4 November 2021

Double-signed Patek Philippe and the stories we tell

by Tony Traina

Every watch tells a story, or so the saying goes. Over the years, that story often becomes more fiction than fact. A previous owner’s life is imagined: when they bought the watch, where they wore it, how it got this scratch or that ding. Where they bought the watch — what store or retailer they strolled into on that fateful day — is a critical element of the story: it’s where the story begins. 
When a double signature on a dial hints at this origin story, it lets the imagination run wild. The name of a retailer on the dial, next to the manufacturer, gives one the opportunity to begin imagining the life the watch has lived, starting at the very beginning. 

Patek Philippe relied heavily on its network of retailers throughout the 20th century to establish its brand in markets across the world. To take an example, Montevideo, Uruguay is a long way from Geneva, Switzerland, but partnerships with retailers like Uruguay’s Freccero helped Patek fortify itself as the luxury watch manufacturer the world over.

From America to Europe and back again, Patek Philippe formed relationships with retailers across the globe, all tasked with spreading the gospel of Patek. It’s a bit of a historical oddity, really, having a local boutique share space on a dial with the name most synonymous with luxury watches. To be sure, it’s not something that would happen carte blanche in 2021. Nowadays, Patek and other high-end manufacturers have an international presence and name recognition, often operating their own boutiques, not to mention the influence of social media and the internet.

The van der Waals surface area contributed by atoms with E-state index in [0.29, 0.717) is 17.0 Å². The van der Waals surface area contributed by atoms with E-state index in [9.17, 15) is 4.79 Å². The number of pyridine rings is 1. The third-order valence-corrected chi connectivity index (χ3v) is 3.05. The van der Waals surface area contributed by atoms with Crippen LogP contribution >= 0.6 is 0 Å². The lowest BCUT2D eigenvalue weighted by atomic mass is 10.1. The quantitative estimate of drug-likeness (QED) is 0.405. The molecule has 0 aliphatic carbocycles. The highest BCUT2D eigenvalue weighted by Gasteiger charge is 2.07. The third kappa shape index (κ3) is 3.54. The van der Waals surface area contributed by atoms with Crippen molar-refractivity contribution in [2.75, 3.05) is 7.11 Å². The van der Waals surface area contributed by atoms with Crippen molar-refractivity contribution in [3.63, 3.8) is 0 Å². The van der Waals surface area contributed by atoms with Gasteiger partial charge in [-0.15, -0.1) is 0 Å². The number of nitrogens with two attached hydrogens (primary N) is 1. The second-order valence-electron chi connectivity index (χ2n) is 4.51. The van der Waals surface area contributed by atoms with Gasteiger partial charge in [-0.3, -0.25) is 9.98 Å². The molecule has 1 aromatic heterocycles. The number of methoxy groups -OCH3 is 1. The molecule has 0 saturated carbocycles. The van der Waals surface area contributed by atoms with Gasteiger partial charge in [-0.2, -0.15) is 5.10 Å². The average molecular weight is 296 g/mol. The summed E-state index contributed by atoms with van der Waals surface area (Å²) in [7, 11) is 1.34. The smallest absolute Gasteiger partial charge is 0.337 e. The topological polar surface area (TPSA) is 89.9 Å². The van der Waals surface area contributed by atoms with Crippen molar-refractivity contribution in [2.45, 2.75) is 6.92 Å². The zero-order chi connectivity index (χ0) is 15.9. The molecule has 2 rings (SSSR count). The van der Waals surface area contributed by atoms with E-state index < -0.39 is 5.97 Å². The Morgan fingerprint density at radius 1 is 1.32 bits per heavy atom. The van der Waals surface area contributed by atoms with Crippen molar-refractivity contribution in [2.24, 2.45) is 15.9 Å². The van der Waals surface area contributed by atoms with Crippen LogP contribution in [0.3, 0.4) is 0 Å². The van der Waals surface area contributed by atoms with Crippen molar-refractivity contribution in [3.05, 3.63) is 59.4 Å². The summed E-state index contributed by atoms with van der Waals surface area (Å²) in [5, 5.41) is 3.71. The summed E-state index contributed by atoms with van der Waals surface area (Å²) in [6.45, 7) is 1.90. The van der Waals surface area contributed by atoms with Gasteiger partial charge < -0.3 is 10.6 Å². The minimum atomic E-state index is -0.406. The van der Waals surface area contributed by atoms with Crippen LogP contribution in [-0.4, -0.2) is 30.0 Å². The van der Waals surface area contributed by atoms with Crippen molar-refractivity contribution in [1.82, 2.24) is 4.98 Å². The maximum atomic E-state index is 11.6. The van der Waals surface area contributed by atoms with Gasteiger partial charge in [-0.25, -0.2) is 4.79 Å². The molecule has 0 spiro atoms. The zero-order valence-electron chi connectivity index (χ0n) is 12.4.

But throughout much of the 20th century, the retailers had the customers, and therefore, the power. Whether a customer walked in for a graduation, wedding, or retirement gift, it was all up to the retailer in which way they’d direct a customer with a wallet already half open.

Today, these double-signed watches can command significant premiums over their companionless counterparts. In the past few years, we’ve seen a Tiffany-signed Nautilus reference 5711 sell at auction for five times its MSRP. Sure, results like this can be partially attributed to rarity, hype, and other vices of the watch industry. But, it also signifies a growth in scholarship as collectors are increasingly aware of not only what a signature’s font should look like, but the import codes, hallmarks, engravings, or other details that might also be found on a retailer-signed timepiece. Scholarship aside, at its core a double signature is still desirable because of the story, the romanticism, and the curiosity it elicits.